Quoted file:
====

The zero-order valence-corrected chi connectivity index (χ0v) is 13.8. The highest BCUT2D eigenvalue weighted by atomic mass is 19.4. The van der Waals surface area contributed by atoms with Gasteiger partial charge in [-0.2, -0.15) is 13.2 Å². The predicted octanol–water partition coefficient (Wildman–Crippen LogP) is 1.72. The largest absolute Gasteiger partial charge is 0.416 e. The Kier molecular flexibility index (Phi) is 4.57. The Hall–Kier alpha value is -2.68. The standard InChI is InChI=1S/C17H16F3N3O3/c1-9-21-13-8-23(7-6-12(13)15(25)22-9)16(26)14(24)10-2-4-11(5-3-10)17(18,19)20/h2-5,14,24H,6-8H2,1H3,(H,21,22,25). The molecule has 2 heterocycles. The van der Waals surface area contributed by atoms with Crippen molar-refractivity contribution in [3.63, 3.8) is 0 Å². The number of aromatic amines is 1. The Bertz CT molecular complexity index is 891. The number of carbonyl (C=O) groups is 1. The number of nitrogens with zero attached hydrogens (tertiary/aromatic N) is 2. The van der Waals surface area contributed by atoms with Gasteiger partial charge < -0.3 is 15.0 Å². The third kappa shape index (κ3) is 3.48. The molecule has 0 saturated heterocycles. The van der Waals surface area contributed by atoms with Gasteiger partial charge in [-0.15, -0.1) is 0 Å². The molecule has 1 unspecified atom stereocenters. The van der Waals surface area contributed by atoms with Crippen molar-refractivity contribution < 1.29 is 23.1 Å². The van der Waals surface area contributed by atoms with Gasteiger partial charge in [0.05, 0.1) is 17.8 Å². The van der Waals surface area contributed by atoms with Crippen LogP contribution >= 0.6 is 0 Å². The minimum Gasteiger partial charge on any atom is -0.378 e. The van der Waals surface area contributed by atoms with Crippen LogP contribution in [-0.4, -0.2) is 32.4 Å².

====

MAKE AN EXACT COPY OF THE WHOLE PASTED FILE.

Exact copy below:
The zero-order valence-corrected chi connectivity index (χ0v) is 13.8. The highest BCUT2D eigenvalue weighted by atomic mass is 19.4. The van der Waals surface area contributed by atoms with Gasteiger partial charge in [-0.2, -0.15) is 13.2 Å². The predicted octanol–water partition coefficient (Wildman–Crippen LogP) is 1.72. The largest absolute Gasteiger partial charge is 0.416 e. The Kier molecular flexibility index (Phi) is 4.57. The Hall–Kier alpha value is -2.68. The standard InChI is InChI=1S/C17H16F3N3O3/c1-9-21-13-8-23(7-6-12(13)15(25)22-9)16(26)14(24)10-2-4-11(5-3-10)17(18,19)20/h2-5,14,24H,6-8H2,1H3,(H,21,22,25). The molecule has 2 heterocycles. The van der Waals surface area contributed by atoms with Crippen molar-refractivity contribution in [3.63, 3.8) is 0 Å². The number of aromatic amines is 1. The Bertz CT molecular complexity index is 891. The number of carbonyl (C=O) groups is 1. The number of nitrogens with zero attached hydrogens (tertiary/aromatic N) is 2. The van der Waals surface area contributed by atoms with Gasteiger partial charge < -0.3 is 15.0 Å². The third kappa shape index (κ3) is 3.48. The molecule has 0 saturated heterocycles. The van der Waals surface area contributed by atoms with Gasteiger partial charge in [-0.15, -0.1) is 0 Å². The molecule has 1 unspecified atom stereocenters. The van der Waals surface area contributed by atoms with Crippen molar-refractivity contribution < 1.29 is 23.1 Å². The van der Waals surface area contributed by atoms with Gasteiger partial charge in [0.05, 0.1) is 17.8 Å². The van der Waals surface area contributed by atoms with Crippen LogP contribution >= 0.6 is 0 Å². The minimum Gasteiger partial charge on any atom is -0.378 e. The van der Waals surface area contributed by atoms with Crippen LogP contribution in [-0.4, -0.2) is 32.4 Å².